Background: The prevalence of chronic kidney disease (CKD) is increasing in the United States, caused in part by older age and increasing prevalences of hypertension and type 2 diabetes. CKD is silent and undetected until advanced stages. The study of populations with earlier stages of kidney disease may improve outcomes of CKD.
Methods: The Kidney Early Evaluation Program (KEEP), a National Kidney Foundation program, is a targeted community-based health-screening program enrolling individuals 18 years and older with diabetes, hypertension, or family history of kidney disease, diabetes, or hypertension. Participants who had received transplants or were on regular dialysis treatment were excluded from this analysis. The National Health and Nutrition Examination Survey (NHANES) 1999-2004 was a nationally representative cross-sectional survey; participants were interviewed in their homes and/or received standardized medical examinations in mobile examination centers.
Results: Of the 61,675 KEEP participants, 16,689 (27.1%) were found to have CKD. In the NHANES sample of 14,632 participants, 2,734 (15.3%) had CKD. Older age, smoking, obesity, diabetes, hypertension, and cardiovascular disease were associated significantly with CKD in both KEEP and NHANES (P < 0.05 for all). Of note, the likelihood for CKD in African Americans differed between KEEP (odds ratio, 0.81; P < 0.001) and NHANES (odds ratio, 1.10; P = 0.2).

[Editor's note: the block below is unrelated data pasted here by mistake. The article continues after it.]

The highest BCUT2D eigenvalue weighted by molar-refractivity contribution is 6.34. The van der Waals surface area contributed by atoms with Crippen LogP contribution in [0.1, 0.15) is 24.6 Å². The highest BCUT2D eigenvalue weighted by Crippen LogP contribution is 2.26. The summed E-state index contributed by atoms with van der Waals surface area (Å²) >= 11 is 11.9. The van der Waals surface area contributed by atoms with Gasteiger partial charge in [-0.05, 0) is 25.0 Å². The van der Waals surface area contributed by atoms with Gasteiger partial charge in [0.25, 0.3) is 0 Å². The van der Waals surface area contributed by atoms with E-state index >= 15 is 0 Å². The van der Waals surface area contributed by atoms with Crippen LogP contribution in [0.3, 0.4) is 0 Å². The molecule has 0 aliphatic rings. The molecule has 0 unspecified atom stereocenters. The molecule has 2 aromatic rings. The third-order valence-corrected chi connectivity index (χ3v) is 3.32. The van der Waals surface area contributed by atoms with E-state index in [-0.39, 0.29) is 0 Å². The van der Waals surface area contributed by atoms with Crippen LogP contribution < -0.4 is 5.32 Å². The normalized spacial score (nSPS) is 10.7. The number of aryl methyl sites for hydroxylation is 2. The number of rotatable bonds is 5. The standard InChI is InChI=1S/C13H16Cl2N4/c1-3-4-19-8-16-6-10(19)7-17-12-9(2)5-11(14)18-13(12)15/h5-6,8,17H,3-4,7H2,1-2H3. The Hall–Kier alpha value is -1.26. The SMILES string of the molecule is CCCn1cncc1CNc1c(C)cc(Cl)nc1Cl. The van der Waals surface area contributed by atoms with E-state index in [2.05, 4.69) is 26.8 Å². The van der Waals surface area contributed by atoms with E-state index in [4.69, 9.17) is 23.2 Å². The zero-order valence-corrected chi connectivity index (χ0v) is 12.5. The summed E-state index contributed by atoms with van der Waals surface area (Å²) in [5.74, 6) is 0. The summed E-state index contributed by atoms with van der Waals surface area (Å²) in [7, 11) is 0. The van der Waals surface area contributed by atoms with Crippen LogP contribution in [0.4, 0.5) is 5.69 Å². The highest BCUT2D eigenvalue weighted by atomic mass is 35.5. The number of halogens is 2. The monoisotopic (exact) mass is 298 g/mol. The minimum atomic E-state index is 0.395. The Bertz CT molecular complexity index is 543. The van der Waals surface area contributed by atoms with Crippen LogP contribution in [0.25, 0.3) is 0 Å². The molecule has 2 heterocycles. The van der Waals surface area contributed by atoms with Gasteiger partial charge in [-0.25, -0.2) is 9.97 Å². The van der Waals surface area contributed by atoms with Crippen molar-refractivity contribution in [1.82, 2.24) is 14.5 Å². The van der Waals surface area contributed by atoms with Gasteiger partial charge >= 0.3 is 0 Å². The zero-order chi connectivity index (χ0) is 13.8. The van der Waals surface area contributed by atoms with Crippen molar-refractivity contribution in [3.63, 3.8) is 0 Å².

Conclusion: A greater prevalence of CKD was detected in the KEEP screening than in the NHANES data. KEEP has the limitations common to population-screening studies and conclusions for population-attributable risk may be limited. The targeted nature of the KEEP screening program and the large sample size with clinical characteristics comparable to NHANES validates KEEP as a valuable cohort to explore health associations for the CKD and at-risk-for-CKD populations in the United States.